What's the difference between Office 2010 and Office 2007?
The Accessibility Checker helps people create Office content that is accessible to people with disabilities. A core feature of Word, Excel, and PowerPoint, the Accessibility Checker flags issues that can make content unreadable or difficult to read. In addition, organizations and governments that are concerned about compliance for employees can configure Group Policy settings to customize exactly which accessibility issues are checked.
Microsoft Application Virtualization (App-V) is another method to deploy Office 2010. Virtualization transforms applications into virtualized, network-available services that are not installed on the users’ computer. Instead, applications can be automatically delivered to the users’ computer as users need them.
By using App-V and Office 2010 together, you can quickly deliver the latest version of Office without having to worry about application conflicts or delays in productivity for users. Deploying Office 2010 with App-V 4.6 (currently in Beta) includes new support for integration with SharePoint Products and Technologies, Outlook Search, and Microsoft OneNote 2010. App-V 4.6 is scheduled for release in 2010.
App-V significantly reduces regression and application interoperability testing. App-V also minimizes the effect on users during application upgrades, patching, and terminations of user rights to applications because restarts and uninstallations are no longer required.
Co-authoring simplifies collaboration by enabling multiple users to work productively on the same document without intruding on one another’s work or locking one-another out. This capability requires no additional server setup and is the default status for documents that are stored in Microsoft SharePoint Server 2010. Co-authoring is supported in Word 2010, PowerPoint 2010, and OneNote 2010. Co-authoring Excel 2010 workbooks in SharePoint is supported by using the Microsoft Excel Web App, which is included with Microsoft Office Web Apps.
Licensing and volume activation
Microsoft includes product activation technologies in the following products sold through the Volume Licensing channel: Windows Vista, Windows 7, Windows Server 2008, Windows Server 2008 R2, and now Office 2010. Product activation is verification with the manufacturer to confirm that software is genuine and that its product key is not compromised. Activation establishes a relationship between the software's product key and a particular installation of that software on a device.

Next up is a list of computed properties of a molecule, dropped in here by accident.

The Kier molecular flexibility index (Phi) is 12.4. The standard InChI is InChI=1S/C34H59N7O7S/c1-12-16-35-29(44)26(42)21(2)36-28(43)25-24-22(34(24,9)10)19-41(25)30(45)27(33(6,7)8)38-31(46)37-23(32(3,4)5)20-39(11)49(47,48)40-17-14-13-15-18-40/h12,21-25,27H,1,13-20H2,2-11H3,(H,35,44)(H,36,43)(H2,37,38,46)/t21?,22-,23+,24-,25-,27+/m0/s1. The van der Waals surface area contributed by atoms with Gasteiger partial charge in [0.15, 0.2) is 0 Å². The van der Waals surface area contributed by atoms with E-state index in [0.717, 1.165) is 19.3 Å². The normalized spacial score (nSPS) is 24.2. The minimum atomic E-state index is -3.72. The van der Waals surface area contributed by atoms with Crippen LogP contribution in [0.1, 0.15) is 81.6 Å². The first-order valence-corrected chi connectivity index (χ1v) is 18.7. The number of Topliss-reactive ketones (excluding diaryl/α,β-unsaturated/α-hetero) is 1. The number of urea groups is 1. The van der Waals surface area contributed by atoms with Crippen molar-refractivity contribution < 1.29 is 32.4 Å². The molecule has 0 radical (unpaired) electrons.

Activation types include retail, volume, and OEM, and most require interactive steps by the user or IT professional, such as entering a product key from the packaging, or contacting a networked server or telephone service center. Activation technologies and tools vary according to the different channels for the software — retail, volume, and OEM.
The Microsoft policy requires the activation of all editions of Office 2010. This includes those obtained through a Volume Licensing program. This requirement applies to Office 2010 running on both physical computers and virtual machines.
You can use the following methods to activate Office 2010 with Office Activation Technologies:
- Key Management Service (KMS). KMS uses a KMS host key to activate a KMS host computer and establish a local activation service in your environment. Office 2010 connects to the local KMS host for activation.
- Multiple Activation Key (MAK). With a MAK, clients activate Office 2010 online with the Microsoft hosted activation servers or by telephone
- A combination of KMS and MAK.
Office 2010 64-bit editions
Processors that are 64-bit are quickly becoming the standard for systems ranging from servers to desktop computers. The 64-bit systems can use more virtual and physical memory than 32-bit processors. This lets users work with much larger data sets than they could previously, to analyze and solve large computational problems. Office 2010 introduces native 64-bit versions of Office products to take advantage of the additional capacity provided by 64-bit processors. This additional capacity is only needed by Office users who require Microsoft Excel spreadsheets that are larger than 2 GB, for example. The 32-bit version of Office 2010 provides the same functionality and is also compatible with 32-bit add-ins. This is why Office 2010 will install the 32-bit version by default.
Office Customization Tool changes
The Office Customization Tool (OCT) is the main customization tool that administrators use to customize an installation of Microsoft Office 2010 (and the 2007 Microsoft Office system). The OCT is part of the Setup program and is the recommended tool for most customizations, and is available only with volume licensed versions of Office 2010, such as Microsoft Office Professional Plus 2010. To determine whether an Office 2010 installation is a volume licensed version, check the Office 2010 installation disk to see whether it contains a folder named Admin. If the Admin folder exists, the disk is a volume license edition; otherwise, the disk is a retail edition.
Two architecture-specific versions of the OCT, one for 32-bit Office 2010 and one for 64-bit Office 2010. The 64-bit version of the OCT supports 64-bit client editions of Office 2010, and provides the same user interface, capabilities, and OPA settings as the 32-bit version. The OCT files are located in the Admin folder under the x86 (32-bit) and x64 (64-bit) folders, respectively.
Import feature that lets administrators import 32-bit OCT customization (.msp) updates into the 64-bit version of the OCT and 64-bit .msp updates into the 32-bit version of the OCT. This allows administrators of mixed environments (32-bit and 64-bit) to do the Setup customizations one time. For more information, see Import an Office 2010 Setup customization file.